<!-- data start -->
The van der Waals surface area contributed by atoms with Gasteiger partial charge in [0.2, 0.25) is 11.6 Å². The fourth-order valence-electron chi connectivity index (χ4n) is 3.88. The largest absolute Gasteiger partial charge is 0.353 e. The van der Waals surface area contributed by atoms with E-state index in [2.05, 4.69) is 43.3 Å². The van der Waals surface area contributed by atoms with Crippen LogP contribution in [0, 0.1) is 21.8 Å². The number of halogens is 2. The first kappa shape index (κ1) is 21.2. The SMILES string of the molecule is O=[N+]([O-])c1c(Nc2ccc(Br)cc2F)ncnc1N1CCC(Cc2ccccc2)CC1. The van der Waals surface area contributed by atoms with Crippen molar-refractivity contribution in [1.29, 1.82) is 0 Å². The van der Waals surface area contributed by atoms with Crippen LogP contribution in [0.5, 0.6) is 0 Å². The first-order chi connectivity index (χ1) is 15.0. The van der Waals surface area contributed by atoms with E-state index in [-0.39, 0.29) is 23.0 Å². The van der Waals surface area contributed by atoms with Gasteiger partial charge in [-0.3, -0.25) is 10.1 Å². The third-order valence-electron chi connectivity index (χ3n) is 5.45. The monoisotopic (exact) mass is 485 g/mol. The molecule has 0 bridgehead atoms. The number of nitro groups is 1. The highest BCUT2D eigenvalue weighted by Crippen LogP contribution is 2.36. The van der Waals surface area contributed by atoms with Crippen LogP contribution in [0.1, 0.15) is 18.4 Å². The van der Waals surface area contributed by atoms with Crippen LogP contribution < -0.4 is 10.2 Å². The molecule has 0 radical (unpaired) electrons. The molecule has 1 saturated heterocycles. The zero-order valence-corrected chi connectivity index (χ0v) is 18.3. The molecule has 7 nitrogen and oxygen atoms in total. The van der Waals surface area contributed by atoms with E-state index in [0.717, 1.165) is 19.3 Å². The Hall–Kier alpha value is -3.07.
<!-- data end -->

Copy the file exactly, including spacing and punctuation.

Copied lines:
The van der Waals surface area contributed by atoms with Gasteiger partial charge in [0.2, 0.25) is 11.6 Å². The fourth-order valence-electron chi connectivity index (χ4n) is 3.88. The largest absolute Gasteiger partial charge is 0.353 e. The van der Waals surface area contributed by atoms with E-state index in [2.05, 4.69) is 43.3 Å². The van der Waals surface area contributed by atoms with Crippen LogP contribution in [0, 0.1) is 21.8 Å². The number of halogens is 2. The first kappa shape index (κ1) is 21.2. The SMILES string of the molecule is O=[N+]([O-])c1c(Nc2ccc(Br)cc2F)ncnc1N1CCC(Cc2ccccc2)CC1. The van der Waals surface area contributed by atoms with Crippen molar-refractivity contribution in [1.29, 1.82) is 0 Å². The van der Waals surface area contributed by atoms with Crippen LogP contribution in [0.5, 0.6) is 0 Å². The first-order chi connectivity index (χ1) is 15.0. The van der Waals surface area contributed by atoms with E-state index in [-0.39, 0.29) is 23.0 Å². The van der Waals surface area contributed by atoms with Gasteiger partial charge in [-0.3, -0.25) is 10.1 Å². The third-order valence-electron chi connectivity index (χ3n) is 5.45. The monoisotopic (exact) mass is 485 g/mol. The molecule has 0 bridgehead atoms. The number of nitro groups is 1. The highest BCUT2D eigenvalue weighted by Crippen LogP contribution is 2.36. The van der Waals surface area contributed by atoms with Crippen LogP contribution in [0.1, 0.15) is 18.4 Å². The van der Waals surface area contributed by atoms with Crippen LogP contribution < -0.4 is 10.2 Å². The molecule has 0 radical (unpaired) electrons. The molecule has 1 saturated heterocycles. The zero-order valence-corrected chi connectivity index (χ0v) is 18.3. The molecule has 7 nitrogen and oxygen atoms in total. The van der Waals surface area contributed by atoms with E-state index in [0.717, 1.165) is 19.3 Å². The Hall–Kier alpha value is -3.07.